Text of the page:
**Figure 2.**Basic closed loop representation of Figure 1, showing the inner loop digital adaptive controller D(z) and the controlled process G(z), where U(z) is the controller output.

**Figure 4.**Room temperature and MPC-generated setpoints over 24 h when λ is set to 0—indicating maximum preference for energy saving.

**Figure 5.**Room temperature and MPC-generated setpoints over 24 h when λ is set to 0.25—indicating higher preference for energy saving with some consideration for thermal comfort.

**Figure 6.**Room temperature and MPC-generated setpoints over 24 h when λ is set to 0.5—indicating balanced preference for energy saving and thermal comfort.

**Figure 7.**Room temperature and MPC-generated setpoints over 24 h when λ is set to 0.75—indicating a higher preference for thermal comfort with some consideration for energy cost.

**Figure 8.**Room temperature and MPC-generated setpoints over 24 h when λ is set to 1—indicating maximum preference for thermal comfort.

**Figure 9.**Room temperature and MPC-generated setpoints over 24 h using sample spring season price data.

**Figure 10.**Room temperature and MPC-generated setpoints over 24 h using sample summer season price data.

**Figure 11.**Room temperature and MPC-generated setpoints over 24 h using sample autumn season price data.

Simulation Case Type | Description | Setpoint |
---|---|---|

Base | Fixed setpoint control | 22 °C |

Case 1 | Rule-based thermostatic control | 22 °C or 0 °C, depending on E_{TOU} |

Case 2 | Supervisory MPC (at λ = 0, 0.25, 0.5, 0.75 and 1) | Varied, depending on λ |

Case 3 | Supervisory MPC (at λ = 0.25) for different seasons | Varied, depending on λ |

Thermal Deviation Range | Thermal Comfort |
---|---|

0–1000 | Very comfortable |

1000–1999 | Comfortable |

2000–2499 | Slightly comfortable |

2500–2999 | Uncomfortable |

3000+ | Very uncomfortable |

Simulation Case Type | Energy Consumption (KWh) | Economic Cost (£) | Thermal Deviation | Average Room Temp. (°C) | Comfortability |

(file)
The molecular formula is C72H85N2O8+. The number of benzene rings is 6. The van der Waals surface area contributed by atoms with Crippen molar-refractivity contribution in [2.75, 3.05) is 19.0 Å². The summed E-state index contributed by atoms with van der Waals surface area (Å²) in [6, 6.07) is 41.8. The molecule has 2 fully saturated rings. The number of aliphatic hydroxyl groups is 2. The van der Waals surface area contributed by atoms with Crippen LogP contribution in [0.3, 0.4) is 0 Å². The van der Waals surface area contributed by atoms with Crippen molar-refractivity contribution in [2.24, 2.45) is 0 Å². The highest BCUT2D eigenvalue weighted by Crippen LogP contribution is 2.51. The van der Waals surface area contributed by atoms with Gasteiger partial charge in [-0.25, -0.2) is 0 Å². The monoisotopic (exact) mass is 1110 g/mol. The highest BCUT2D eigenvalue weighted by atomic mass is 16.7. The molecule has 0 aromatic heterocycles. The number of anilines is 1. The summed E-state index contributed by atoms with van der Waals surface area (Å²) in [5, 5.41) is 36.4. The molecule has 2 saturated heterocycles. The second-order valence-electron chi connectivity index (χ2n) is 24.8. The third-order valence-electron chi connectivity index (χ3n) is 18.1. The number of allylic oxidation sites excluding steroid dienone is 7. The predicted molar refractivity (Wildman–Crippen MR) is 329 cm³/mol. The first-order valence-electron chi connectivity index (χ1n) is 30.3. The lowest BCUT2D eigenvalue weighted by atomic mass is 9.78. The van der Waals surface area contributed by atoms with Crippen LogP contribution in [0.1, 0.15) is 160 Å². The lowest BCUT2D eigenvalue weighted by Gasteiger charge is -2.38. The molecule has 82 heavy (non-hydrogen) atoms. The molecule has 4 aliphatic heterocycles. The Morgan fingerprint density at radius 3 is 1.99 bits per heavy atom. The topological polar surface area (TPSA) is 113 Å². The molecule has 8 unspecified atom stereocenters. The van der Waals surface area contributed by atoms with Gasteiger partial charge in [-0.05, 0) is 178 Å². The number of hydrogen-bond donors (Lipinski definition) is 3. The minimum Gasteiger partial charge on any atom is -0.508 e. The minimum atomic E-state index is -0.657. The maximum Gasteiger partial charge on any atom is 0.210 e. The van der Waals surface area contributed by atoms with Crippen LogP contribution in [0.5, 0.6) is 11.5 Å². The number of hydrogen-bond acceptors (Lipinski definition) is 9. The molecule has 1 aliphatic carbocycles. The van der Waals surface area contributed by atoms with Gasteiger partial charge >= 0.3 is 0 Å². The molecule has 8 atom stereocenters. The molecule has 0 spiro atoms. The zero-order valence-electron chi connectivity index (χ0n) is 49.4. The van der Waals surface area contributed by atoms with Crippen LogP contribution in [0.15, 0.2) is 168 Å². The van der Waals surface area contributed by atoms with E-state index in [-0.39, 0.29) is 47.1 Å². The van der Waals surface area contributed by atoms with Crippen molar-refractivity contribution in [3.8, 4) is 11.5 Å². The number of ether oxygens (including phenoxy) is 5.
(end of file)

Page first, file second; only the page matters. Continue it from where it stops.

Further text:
---|---|---|---|---|---|

Base(Fixed setpoint control) | 533 | 21.87 | 75 | 21.90 | Very comfortable |

Case 1(RBC strategy) | 326 | 13.40 | 12,467 | 13.50 | Very uncomfortable |

Case 2(MPC strategy) | |||||

λ = 0.00 | 473 | 19.43 | 4123 | 19.50 | Very uncomfortable |

λ = 0.25 | 490 | 20.13 | 2565 | 20.20 | Uncomfortable |

λ = 0.50 | 516 | 21.20 | 1237 | 21.30 | Comfortable |

λ = 0.75 | 527 | 21.62 | 527 | 21.70 | Very comfortable |

λ = 1.00 | 533 | 21.87 | 75 | 21.90 | Very comfortable |

Season | Energy Consumption (KWh) | Economic Cost (£) | Thermal Deviation | Average Room Temp. (°C) | Comfortability |
---|---|---|---|---|---|

Winter | 490 | 20.13 | 2565 | 20.20 | Uncomfortable |

Spring | 492 | 18.30 | 2494 | 20.24 | Slightly comfortable |

Summer | 492 | 20.86 | 2458 | 20.86 | Slightly comfortable |

Autumn | 497 | 16.90 | 2172 | 20.48 | Slightly comfortable |

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**MDPI and ACS Style**

Adegbenro, A.; Short, M.; Angione, C.
An Integrated Approach to Adaptive Control and Supervisory Optimisation of HVAC Control Systems for Demand Response Applications. *Energies* **2021**, *14*, 2078.
https://doi.org/10.3390/en14082078

**AMA Style**

Adegbenro A, Short M, Angione C.
An Integrated Approach to Adaptive Control and Supervisory Optimisation of HVAC Control Systems for Demand Response Applications. *Energies*. 2021; 14(8):2078.
https://doi.org/10.3390/en14082078

**Chicago/Turabian Style**

Adegbenro, Akinkunmi, Michael Short, and Claudio Angione.
2021. "An Integrated Approach to Adaptive Control and Supervisory Optimisation of HVAC Control Systems for Demand Response Applications" *Energies* 14, no. 8: 2078.
https://doi.org/10.3390/en14082078